- 26 Mar 2021
- 1 Minute to read
Circle Deployment Best Practices
- Updated on 26 Mar 2021
- 1 Minute to read
What is a Circle?
A Circle is a collection of devices and users with access to a set of data governed by policies. Files, Users, and Devices can be added or removed from the Circle at any time. An employee lost their laptop? Remove the device from the Circle, and the computer will no longer have access to any of the protected files stored within it.
A Circle is similar to a centralized file server with permissions for users and devices. A Circle doesn't limit the location of the files to a central location. Store secured files anywhere, including file servers, endpoints, portable storage, and cloud storage. Regardless of location, the secured files retain their security permissions. Only users and devices within the Circle can access the data within a file.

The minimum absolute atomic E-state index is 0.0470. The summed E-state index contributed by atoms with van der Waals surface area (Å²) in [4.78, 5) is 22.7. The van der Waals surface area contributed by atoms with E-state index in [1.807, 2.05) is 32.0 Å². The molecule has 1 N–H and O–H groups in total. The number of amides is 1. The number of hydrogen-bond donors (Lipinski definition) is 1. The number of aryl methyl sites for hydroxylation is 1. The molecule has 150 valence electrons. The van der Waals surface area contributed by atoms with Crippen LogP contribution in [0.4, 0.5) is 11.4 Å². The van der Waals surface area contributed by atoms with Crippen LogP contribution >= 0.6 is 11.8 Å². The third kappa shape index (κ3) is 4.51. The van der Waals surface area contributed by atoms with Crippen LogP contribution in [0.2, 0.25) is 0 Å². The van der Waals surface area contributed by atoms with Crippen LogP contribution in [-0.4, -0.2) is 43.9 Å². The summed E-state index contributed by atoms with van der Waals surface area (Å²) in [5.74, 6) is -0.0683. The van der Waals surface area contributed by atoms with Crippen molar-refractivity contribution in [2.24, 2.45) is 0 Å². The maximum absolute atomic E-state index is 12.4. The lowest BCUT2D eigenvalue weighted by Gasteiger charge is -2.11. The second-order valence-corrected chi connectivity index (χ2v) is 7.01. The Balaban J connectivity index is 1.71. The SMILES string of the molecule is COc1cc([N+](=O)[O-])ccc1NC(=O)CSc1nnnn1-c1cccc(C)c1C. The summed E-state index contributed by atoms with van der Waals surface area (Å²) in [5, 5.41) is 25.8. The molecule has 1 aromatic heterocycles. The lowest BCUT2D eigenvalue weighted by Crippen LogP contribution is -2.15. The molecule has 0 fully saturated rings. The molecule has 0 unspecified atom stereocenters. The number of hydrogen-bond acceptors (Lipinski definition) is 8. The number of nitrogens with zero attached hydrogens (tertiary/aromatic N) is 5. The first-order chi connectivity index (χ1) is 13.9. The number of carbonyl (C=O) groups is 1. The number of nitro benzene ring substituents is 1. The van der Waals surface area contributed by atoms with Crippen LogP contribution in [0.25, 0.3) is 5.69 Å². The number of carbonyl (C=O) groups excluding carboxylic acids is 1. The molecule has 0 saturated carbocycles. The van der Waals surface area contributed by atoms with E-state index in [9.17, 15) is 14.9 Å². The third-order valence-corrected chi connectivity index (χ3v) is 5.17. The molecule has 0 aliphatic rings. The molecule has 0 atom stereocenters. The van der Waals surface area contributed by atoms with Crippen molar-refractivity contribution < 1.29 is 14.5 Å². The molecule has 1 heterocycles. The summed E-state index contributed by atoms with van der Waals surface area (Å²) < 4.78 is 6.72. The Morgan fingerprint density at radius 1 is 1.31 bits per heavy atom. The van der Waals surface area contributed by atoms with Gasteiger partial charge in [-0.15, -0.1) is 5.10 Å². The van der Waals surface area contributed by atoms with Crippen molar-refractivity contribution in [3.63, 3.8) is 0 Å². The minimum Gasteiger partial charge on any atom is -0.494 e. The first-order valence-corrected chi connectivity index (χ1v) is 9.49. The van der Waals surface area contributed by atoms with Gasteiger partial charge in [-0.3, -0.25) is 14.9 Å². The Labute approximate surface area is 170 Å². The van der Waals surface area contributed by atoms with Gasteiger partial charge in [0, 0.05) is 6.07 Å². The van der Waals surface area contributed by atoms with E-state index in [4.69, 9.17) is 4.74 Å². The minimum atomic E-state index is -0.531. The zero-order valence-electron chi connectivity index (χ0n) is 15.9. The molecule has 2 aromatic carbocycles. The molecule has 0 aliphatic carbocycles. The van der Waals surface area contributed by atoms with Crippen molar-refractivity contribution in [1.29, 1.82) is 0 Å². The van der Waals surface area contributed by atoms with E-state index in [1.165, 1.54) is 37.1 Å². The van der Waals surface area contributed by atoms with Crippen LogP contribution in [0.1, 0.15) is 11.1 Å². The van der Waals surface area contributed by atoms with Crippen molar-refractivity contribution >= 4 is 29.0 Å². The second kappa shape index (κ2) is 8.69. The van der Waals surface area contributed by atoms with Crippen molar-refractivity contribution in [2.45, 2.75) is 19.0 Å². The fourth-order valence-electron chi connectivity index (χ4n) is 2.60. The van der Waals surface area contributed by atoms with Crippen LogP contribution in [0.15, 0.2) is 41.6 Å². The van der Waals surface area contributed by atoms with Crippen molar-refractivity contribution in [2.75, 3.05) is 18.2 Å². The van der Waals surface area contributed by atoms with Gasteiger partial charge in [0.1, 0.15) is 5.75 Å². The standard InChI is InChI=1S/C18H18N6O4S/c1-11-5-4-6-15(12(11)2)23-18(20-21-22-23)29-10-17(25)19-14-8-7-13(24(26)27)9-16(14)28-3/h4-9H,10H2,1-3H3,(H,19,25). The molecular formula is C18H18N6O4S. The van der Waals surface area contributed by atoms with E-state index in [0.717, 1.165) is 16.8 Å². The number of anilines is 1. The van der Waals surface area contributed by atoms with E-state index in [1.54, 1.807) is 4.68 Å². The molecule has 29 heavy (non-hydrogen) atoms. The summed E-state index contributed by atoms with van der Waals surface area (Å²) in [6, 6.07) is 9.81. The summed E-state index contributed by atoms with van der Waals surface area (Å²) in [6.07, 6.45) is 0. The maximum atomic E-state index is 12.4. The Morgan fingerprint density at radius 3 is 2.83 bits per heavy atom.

How many Circles do I need?
SecureCircle recommends starting the deployment with one Circle to keep all internal data within the company. Deploying SecureCircle with one Circle meets compliance requirements for data protection, such as GDPR (General Data Protection Regulation) and CCPA (California Consumer Privacy Act). Access control mapping is straightforward. The entire company is a member of the one Circle.
One Circle will keep companies in compliance and assure company-internal data will not leave. For many companies, the one Circle deployment is the final state.
The limitation of the one Circle is internal segregation. If companies need to segregate data internally, multiple Circles will be required.
Some common business reasons to segregate data internally:
- Keep functional data such as Sales, Finance, HR, Engineering in separate Circles.
- Keep competitive customer data separate. Such as working on media advertising campaigns for both Coke and Pepsi. The customers may want to be assured internal employees cannot share data with other employees working on the competitive project.
Multiple Circles will prevent accidental and malicious sharing of data between users in different Circles.
Access control mapping is typically the same as existing Active Directory groups such as HR, Finance, Customer1 (Coke), Customer2 (Pepsi). Map the existing AD groups to the appropriate Circle.
Users can be members of multiple Circles
Data (Files) can only be a member of one Circle